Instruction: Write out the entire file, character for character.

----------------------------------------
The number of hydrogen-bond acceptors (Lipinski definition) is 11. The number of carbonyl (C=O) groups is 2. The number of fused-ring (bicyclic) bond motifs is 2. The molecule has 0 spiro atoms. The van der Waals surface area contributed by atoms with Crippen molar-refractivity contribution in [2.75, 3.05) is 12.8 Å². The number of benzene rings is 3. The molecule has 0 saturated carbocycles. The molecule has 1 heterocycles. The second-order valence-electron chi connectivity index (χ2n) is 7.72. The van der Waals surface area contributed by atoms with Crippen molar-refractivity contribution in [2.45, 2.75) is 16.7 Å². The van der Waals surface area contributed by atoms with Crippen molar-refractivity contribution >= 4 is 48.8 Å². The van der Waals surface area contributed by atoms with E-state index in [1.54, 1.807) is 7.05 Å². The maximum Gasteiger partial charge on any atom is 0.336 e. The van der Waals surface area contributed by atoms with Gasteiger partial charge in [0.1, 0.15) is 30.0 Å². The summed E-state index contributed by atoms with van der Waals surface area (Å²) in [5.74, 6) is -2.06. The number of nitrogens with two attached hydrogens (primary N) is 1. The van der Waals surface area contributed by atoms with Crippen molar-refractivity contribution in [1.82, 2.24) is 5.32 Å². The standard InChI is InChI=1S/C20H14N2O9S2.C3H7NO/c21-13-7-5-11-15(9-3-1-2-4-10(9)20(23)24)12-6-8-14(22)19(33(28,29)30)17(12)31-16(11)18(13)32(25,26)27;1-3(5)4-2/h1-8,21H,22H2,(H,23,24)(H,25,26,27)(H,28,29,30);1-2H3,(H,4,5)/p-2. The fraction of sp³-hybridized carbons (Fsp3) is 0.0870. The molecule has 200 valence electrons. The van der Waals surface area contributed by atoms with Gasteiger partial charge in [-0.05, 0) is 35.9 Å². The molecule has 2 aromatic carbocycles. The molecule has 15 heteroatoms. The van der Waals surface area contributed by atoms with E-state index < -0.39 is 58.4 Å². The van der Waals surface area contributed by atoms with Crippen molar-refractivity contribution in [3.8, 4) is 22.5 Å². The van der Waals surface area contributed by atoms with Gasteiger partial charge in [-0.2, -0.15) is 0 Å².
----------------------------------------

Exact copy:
The number of hydrogen-bond acceptors (Lipinski definition) is 11. The number of carbonyl (C=O) groups is 2. The number of fused-ring (bicyclic) bond motifs is 2. The molecule has 0 spiro atoms. The van der Waals surface area contributed by atoms with Crippen molar-refractivity contribution in [2.75, 3.05) is 12.8 Å². The number of benzene rings is 3. The molecule has 0 saturated carbocycles. The molecule has 1 heterocycles. The second-order valence-electron chi connectivity index (χ2n) is 7.72. The van der Waals surface area contributed by atoms with Crippen molar-refractivity contribution in [2.45, 2.75) is 16.7 Å². The van der Waals surface area contributed by atoms with Crippen molar-refractivity contribution >= 4 is 48.8 Å². The van der Waals surface area contributed by atoms with E-state index in [1.54, 1.807) is 7.05 Å². The maximum Gasteiger partial charge on any atom is 0.336 e. The van der Waals surface area contributed by atoms with Gasteiger partial charge in [0.1, 0.15) is 30.0 Å². The summed E-state index contributed by atoms with van der Waals surface area (Å²) in [5.74, 6) is -2.06. The number of nitrogens with two attached hydrogens (primary N) is 1. The van der Waals surface area contributed by atoms with Crippen molar-refractivity contribution in [1.82, 2.24) is 5.32 Å². The standard InChI is InChI=1S/C20H14N2O9S2.C3H7NO/c21-13-7-5-11-15(9-3-1-2-4-10(9)20(23)24)12-6-8-14(22)19(33(28,29)30)17(12)31-16(11)18(13)32(25,26)27;1-3(5)4-2/h1-8,21H,22H2,(H,23,24)(H,25,26,27)(H,28,29,30);1-2H3,(H,4,5)/p-2. The fraction of sp³-hybridized carbons (Fsp3) is 0.0870. The molecule has 200 valence electrons. The van der Waals surface area contributed by atoms with Gasteiger partial charge in [-0.05, 0) is 35.9 Å². The molecule has 2 aromatic carbocycles. The molecule has 15 heteroatoms. The van der Waals surface area contributed by atoms with E-state index < -0.39 is 58.4 Å². The van der Waals surface area contributed by atoms with Crippen molar-refractivity contribution in [3.8, 4) is 22.5 Å². The van der Waals surface area contributed by atoms with Gasteiger partial charge in [-0.2, -0.15) is 0 Å².